You know, I'm what most people would label as very "socially conservative". But I have to admit, my own views about how to approach so-called "homosexuals" as individuals, and organizations that generally advance a "gay agenda", tends to differ pretty deeply from what I tend to see when people discuss it.
For one thing, I don't like the label "homosexual". It seems like a modern invention in many ways, borne out of identity politics (accent on the politics), and I try to avoid it as a result. Put short, everyone else's "homosexual" is my "human being, with urges of type X". I reject any attempts, by either side, to define a person so thoroughly by one urge or another. As usual, I'm hypersensitive to language, only because I think it matters tremendously. Very Catholic of me, I suppose.
I also think it's important to differentiate a person with such urges from the larger cultural mentality or network of organizations. Organizations and ideas are in large part abstract things that can be fought and resisted, and I consider it important to do so. Individuals are people who, to a man, I think must be saved from those corrupt organizations and ideas. As ever, it's very easy to confuse the two. I'm sure I slip on this sometimes, on all manner of subjects (Especially with figureheads and leaders.) But it's important to keep it in mind, always.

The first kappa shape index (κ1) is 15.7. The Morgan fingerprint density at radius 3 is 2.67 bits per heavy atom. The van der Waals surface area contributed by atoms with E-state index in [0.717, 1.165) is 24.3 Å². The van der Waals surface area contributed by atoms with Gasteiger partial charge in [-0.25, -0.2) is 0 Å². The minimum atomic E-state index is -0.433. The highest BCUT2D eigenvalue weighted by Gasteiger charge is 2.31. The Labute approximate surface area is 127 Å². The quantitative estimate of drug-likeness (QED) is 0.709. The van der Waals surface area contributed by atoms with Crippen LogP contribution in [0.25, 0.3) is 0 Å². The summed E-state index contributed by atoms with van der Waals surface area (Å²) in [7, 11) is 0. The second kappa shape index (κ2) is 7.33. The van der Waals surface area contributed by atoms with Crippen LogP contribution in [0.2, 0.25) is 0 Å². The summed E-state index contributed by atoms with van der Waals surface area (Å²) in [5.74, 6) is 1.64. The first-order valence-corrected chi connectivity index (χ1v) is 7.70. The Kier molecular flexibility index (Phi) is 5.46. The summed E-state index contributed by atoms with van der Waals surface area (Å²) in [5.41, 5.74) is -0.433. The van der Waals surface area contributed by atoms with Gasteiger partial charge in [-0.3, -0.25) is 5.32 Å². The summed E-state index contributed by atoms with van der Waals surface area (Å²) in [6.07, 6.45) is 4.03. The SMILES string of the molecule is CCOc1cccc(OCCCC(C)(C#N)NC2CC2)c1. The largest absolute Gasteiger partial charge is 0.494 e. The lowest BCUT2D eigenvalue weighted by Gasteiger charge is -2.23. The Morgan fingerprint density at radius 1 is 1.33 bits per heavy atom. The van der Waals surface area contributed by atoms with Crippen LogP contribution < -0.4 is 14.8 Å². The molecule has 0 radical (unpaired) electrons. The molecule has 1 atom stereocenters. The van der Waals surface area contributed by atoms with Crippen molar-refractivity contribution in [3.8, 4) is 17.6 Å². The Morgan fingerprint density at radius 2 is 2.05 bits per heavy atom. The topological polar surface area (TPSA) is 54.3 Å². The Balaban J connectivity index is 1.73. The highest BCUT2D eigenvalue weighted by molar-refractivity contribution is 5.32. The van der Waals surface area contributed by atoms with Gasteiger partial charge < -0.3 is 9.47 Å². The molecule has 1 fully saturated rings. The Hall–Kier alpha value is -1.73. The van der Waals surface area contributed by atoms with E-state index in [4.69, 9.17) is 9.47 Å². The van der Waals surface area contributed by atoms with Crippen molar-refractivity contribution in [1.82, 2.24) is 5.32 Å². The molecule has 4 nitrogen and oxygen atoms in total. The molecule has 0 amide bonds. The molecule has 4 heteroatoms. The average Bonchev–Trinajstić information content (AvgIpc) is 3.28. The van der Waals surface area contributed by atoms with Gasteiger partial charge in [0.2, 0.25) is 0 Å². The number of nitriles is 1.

But for the people in question, that strikes me as the important first step. If someone says "I'm queer!" or "I'm a homosexual!" or "I'm gay!", my response is "No, you're not a label. You're a person with certain desires, even certain views. It does not define you wholly. People are more complicated than that." And this is only a first step.
But it's a first step that sidesteps the whole mistaken path about "The Gays", this mistaken - and, from my socially conservative perspective, counterproductive - idea of people with certain desires as a kind of monolithic group, or individual embodiment of a warped idea. And it's a first step towards helping people understand that defining themselves as "Gay, lesbian, or bisexual" is never something wholly thrust upon them, regardless of their urges or the reasons for them. They really can reject those labels, because they do have and make choices.